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How To Travel Asia on a Budget: Part 1, Southeast Asia

How To Travel Asia on a Budget: Part 1, Southeast Asia
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Beautiful Southeast Asia can be pretty challenging to cover if you’re traveling there for the first time. And even more if you want to do it spending not that much money.

If you research, it’s a destination that offers so many options… no matter what your expectations are. So, let’s do this, if you want some good tips on how to travel Asia on a budget, concretely Southeast Asia, keep reading!

Go During the Monsoons

All the countries than conform Southeast Asia, as you might know, have a similar tropical climate that doesn’t change much throughout the year. It’s during monsoons when heavy duty rains and winds take these areas, especially from May to November. Well… this is the period when prices are the lowest! Take advantage of this to negotiate the as much as you can. You’ll get some extra water on the way, but that’s okay if you manage to save quite some cash.

Do Not Pre-Book Any Accommodation

Having everything booked in advance is going to be more expensive in most cases. It’s very common in most countries to just arrive to any city, especially in places like Laos, Cambodia or Vietnam, and wander around a few hostels looking for the cheapest option. If you do travel during the low season, negotiating a reduction of the price and sharing your room is the best you can do at hostels. In case you’re arriving late at night, you can always book only one night and do some research next day to see if a more suitable option is available.

Say Yes to Street Food

We all love some nice restaurants after hours and hours walking. But, when thinking of budgeting, the easiest way to save and try some really delicious locally made food is to buy it in the streets! Spicy noodles and fried insects, among many other Asian specialties, are going to be your best friends. There’s nothing better than coming back from a trip having opened your palate to new tastes and experiences.

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Do not plan in advance

I assure you it’s not necessary. Get off the “tourist mode” and get lost. Yes, go to places that do not appear in the must-visit spots of each country, the ones that aren’t prepared for massive tourism. In places like these, planning your activities day by day in the actual town with insiders, is 100% possible and is going to save you so much time and money. You don’t have to pay to anyone else to book for you and you can even get special offers and visit places with actual locals!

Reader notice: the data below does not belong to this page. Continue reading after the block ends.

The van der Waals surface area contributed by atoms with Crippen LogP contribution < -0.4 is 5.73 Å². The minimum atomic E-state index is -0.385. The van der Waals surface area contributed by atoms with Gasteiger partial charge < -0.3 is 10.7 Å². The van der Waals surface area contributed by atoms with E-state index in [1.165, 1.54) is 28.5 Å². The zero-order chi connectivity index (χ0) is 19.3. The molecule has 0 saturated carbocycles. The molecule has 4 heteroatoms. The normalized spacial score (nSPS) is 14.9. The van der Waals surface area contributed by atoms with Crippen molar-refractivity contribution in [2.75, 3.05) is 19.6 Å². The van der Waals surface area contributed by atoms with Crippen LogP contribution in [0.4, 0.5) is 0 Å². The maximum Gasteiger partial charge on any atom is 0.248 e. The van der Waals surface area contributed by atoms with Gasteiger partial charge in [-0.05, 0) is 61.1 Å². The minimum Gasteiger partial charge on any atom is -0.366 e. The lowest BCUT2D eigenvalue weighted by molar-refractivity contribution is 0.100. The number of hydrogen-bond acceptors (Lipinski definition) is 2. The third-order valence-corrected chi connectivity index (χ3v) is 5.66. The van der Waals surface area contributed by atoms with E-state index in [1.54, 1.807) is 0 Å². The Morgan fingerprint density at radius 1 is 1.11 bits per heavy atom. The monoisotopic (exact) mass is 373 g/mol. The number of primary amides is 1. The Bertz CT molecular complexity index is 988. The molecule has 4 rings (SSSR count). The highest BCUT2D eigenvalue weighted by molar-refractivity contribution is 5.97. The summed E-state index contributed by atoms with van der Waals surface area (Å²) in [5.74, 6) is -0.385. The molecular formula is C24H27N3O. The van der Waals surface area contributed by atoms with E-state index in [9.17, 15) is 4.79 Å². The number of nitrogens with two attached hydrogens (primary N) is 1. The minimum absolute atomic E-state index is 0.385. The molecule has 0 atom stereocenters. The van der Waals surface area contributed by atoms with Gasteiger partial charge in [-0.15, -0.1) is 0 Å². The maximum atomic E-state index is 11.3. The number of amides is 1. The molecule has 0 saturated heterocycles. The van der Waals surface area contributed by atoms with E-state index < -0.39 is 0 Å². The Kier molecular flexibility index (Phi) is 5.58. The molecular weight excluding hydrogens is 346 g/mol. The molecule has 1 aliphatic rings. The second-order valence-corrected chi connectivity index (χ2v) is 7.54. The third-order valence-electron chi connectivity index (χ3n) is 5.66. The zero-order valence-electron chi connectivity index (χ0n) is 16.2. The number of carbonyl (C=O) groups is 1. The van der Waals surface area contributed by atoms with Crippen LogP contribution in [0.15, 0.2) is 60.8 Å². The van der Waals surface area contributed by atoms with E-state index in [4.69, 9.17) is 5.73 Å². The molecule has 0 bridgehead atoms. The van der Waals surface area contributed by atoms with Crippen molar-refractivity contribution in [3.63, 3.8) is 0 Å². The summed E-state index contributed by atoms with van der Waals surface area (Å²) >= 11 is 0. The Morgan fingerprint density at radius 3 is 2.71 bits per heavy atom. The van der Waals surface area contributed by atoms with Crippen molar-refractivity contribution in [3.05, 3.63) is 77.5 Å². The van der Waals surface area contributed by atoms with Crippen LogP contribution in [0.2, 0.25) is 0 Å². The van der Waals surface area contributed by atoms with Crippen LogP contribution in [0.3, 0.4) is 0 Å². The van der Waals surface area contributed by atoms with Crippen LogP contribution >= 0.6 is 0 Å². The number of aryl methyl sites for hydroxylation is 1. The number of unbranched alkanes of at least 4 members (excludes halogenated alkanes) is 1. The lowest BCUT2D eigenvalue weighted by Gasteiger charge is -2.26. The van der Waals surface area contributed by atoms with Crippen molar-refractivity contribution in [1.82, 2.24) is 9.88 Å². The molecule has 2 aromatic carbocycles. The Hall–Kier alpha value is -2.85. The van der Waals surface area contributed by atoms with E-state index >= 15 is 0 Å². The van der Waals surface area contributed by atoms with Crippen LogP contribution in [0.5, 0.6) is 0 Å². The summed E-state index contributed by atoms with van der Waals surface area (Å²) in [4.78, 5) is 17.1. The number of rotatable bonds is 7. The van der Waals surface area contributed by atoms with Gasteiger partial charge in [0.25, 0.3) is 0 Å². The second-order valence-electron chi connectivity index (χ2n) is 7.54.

Some awesome places like Battambang in Cambodia or Kalibaru in Indonesia are some offbeat villages that will capture your heart and allow you to stay in contact with nature!


$25/day are more than enough

On the other hand, you do have to set a daily budget for not ending your trip with no money in your bank account. Believe, it can easily happen. Spending $25/day in most countries is totally viable if you take into account very basic accommodation, food and local transportation. You’ll also want to save a bit of extra cash not only for contingencies, but for those splurges you deserve in your dream trip!

Go for Nature Activities in Small Towns

Unless you REALLY want to know bigger cities around Southeast Asia, they can be (obviously), much more expensive than small towns. All kinds of activities and monuments are going to cost you more and will be crowded, which won’t allow you to enjoy the local culture, customs and people as well as if you head to smaller places. Slow travel as a way of enjoying way more your trip is the way to go here. Nature activities like trekking, cycling or diving will be almost half the price of a touristy landmark in a big city and you can be guided by locals who will for sure show you the best spots that no one else knows!

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Use Motorbikes and Public Transportation

Both options, bus and motorbike, are the most affordable ways to move around Southeast Asia. When you visit countries like Thailand or Singapore, you have available so many bus lines that can take you as far as you want, and even overnight buses for longer trips where you can (pretty comfortably) sleep. When it comes to using a motorbike, rentals are really inexpensive and it’s a more independent way of knowing different places. Just think about taking a driving local lesson before getting yourself into the road. Traffic can be quite chaotic, just saying! You can even consider tuk-tuks as a way of wandering Asia, which usually tend to be a bit less affordable, but you would be supporting local economy and wouldn’t have to worry about driving!


Hope you found these tips helpful, travelers! Expect soon a part 2 of this same article, focusing on East Asia, another surprising and charming destination for you to visit! If you’ve been on a trip around Southeast Asia spending the least and know some other pieces of advice, we are all ears!


Credit main image: Stephanie Ecate 


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